Study Guide

Adonais Stanza 27

By Percy Bysshe Shelley

Stanza 27

Lines 235-243

    "O gentle child, beautiful as thou wert,
    Why didst thou leave the trodden paths of men
    Too soon, and with weak hands though mighty heart
    Dare the unpastur'd dragon in his den?
    Defenceless as thou wert, oh, where was then
    Wisdom the mirror'd shield, or scorn the spear?
    Or hadst thou waited the full cycle, when
    Thy spirit should have fill'd its crescent sphere,
The monsters of life's waste had fled from thee like deer.

  • The "trodden paths of men" are the places that we humans go. Urania wonders why he had to leave these earthly places so soon.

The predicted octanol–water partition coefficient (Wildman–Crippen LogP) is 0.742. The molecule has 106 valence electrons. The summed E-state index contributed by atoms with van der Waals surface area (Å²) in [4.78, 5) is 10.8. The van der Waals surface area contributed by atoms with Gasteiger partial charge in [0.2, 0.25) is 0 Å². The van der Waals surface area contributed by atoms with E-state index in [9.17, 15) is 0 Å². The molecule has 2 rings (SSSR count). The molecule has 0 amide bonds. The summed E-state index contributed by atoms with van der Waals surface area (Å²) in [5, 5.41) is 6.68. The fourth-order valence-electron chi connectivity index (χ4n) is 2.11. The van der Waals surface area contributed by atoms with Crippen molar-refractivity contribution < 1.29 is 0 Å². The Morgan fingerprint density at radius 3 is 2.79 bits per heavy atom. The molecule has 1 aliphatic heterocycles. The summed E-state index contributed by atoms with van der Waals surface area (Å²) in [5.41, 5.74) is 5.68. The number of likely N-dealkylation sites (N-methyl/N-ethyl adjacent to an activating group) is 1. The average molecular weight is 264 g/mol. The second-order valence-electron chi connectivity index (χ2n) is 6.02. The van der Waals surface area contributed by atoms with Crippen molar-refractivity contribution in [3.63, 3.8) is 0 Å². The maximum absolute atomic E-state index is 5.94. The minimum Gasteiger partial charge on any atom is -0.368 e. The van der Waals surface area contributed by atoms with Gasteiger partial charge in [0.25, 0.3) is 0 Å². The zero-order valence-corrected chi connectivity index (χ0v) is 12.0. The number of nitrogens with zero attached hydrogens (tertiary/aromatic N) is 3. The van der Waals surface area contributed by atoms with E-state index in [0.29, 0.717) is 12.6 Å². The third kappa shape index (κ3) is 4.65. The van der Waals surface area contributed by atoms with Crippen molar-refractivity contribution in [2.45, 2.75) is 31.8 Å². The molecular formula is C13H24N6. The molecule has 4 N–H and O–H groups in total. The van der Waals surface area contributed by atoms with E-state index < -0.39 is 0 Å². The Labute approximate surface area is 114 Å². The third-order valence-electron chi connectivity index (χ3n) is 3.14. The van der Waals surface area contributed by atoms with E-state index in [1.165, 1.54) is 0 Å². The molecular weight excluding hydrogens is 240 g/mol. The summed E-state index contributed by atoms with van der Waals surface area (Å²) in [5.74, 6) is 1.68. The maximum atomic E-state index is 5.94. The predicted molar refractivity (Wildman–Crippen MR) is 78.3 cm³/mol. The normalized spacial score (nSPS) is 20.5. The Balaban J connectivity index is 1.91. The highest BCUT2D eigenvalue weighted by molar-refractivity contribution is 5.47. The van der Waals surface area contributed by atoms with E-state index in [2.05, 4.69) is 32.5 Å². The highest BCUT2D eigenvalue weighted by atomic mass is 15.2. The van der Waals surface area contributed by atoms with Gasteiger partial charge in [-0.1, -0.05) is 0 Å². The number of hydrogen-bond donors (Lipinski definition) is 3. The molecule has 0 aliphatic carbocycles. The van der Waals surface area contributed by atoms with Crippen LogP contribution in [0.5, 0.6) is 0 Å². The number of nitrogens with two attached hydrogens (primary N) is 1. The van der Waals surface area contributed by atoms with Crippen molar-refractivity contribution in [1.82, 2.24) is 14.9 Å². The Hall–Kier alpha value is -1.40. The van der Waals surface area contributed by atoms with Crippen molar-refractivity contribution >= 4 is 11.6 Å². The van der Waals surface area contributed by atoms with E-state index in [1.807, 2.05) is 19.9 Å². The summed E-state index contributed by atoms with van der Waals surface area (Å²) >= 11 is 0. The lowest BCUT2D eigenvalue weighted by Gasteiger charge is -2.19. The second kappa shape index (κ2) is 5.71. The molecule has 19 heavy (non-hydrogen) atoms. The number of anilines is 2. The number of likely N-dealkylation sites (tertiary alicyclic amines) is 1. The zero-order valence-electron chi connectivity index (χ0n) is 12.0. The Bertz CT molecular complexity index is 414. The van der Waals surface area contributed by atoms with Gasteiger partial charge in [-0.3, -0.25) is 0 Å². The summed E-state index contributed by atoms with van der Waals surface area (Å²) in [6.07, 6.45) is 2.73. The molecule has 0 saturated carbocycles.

• Here, she even blames Adonais-Keats a little for his death, asking him why he tempted the "unpastur'd dragon" (unpastured means "set free") in his den. Here, Shelley is using a metaphor; the dragons are the critics. 
  • He says that Keats was defenseless against these critics, and didn't have wisdom to act as a shield, or scorn to return their criticism. 
  • Shelley thinks that Keats should have waited "the full cycle" before releasing his work to the public. Basically, he feels that Keats should have matured a little so that he could have handled criticism better. If he had waited, he would have made these critics flee "like deer" from him.

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